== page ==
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Non-invasive breast cancer detector discovered.

Non-invasive breast cancer detector discovered.
13th January 2012

Researchers have discovered a non-invasive way to identify lymph node metastasis, which could spare patients the effects often associated with a lymph node biopsy.

Using two cell surface markers found to be highly expressed in breast cancer, a study has managed to develop a targeted, fluorescent molecular imaging probe that can detect lymph node metastases.

Moffitt Cancer Centre researchers hope that their device will pass through the trail stages to protect breast cancer patients from the invasive and unreliable sentinel lymph node (SLN) biopsy and surgery, which often leads to side effects.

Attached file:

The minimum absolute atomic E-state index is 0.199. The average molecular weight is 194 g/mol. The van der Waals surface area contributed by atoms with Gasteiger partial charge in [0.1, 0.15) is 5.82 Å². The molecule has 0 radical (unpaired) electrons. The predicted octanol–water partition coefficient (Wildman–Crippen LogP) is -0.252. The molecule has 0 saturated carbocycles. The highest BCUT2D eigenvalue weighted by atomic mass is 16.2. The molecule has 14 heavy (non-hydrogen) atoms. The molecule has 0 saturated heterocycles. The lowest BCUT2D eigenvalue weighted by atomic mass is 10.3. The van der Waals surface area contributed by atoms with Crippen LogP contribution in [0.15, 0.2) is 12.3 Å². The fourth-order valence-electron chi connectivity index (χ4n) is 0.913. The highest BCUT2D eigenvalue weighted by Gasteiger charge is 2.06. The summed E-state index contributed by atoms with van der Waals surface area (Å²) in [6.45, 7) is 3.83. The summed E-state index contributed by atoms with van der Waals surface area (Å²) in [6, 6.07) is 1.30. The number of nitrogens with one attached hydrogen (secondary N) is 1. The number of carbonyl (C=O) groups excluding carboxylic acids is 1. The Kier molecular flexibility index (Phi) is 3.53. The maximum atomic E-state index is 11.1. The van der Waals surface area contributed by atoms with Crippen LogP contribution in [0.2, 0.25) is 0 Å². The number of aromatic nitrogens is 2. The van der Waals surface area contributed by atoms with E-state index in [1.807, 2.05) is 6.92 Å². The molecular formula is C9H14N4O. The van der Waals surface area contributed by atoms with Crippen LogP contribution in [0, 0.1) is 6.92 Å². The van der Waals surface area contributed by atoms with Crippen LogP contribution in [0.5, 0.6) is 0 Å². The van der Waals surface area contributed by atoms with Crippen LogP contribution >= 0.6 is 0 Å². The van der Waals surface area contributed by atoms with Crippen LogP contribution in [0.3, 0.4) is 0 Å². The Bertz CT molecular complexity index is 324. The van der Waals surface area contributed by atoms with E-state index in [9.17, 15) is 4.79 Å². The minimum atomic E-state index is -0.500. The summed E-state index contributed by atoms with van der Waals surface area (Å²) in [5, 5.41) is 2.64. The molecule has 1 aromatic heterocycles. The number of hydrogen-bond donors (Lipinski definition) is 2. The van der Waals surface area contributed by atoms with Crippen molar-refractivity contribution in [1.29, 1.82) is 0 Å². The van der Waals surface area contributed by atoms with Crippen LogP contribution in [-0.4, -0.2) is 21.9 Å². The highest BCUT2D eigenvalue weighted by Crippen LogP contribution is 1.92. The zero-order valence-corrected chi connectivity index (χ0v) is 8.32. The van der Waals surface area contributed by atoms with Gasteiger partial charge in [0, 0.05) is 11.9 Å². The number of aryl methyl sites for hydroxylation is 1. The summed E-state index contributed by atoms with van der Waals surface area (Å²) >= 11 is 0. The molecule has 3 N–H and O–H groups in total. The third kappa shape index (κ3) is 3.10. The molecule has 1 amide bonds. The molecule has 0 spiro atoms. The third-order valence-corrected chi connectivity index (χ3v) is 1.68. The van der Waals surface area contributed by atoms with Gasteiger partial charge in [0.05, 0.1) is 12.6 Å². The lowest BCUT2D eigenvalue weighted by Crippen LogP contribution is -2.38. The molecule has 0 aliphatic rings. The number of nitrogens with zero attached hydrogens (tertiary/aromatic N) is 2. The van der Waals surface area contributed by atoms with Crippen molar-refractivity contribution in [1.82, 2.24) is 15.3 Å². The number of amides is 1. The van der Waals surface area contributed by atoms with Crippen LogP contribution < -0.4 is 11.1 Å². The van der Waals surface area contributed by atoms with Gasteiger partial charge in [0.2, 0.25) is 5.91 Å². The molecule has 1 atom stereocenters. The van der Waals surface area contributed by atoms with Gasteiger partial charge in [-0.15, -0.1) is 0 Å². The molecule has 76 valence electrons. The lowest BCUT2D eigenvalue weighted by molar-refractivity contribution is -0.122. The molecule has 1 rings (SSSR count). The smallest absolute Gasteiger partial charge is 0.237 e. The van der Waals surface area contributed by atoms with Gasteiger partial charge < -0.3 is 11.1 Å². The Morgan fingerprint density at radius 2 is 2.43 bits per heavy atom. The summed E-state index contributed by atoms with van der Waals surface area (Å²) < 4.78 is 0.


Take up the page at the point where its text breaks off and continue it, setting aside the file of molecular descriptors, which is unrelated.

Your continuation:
Dr David L Morse, corresponding author of the study, commented: “The majority of breast cancer patients, up to 74 per cent, who undergo SLN biopsy are found to be negative for axillary nodal, or ALN, metastases.”

Because of this, a non-invasive detection method is vital.

However, a SLN biopsy is believed to yield better arm function and quality of life than a standard dissection or removal of lymph nodes.

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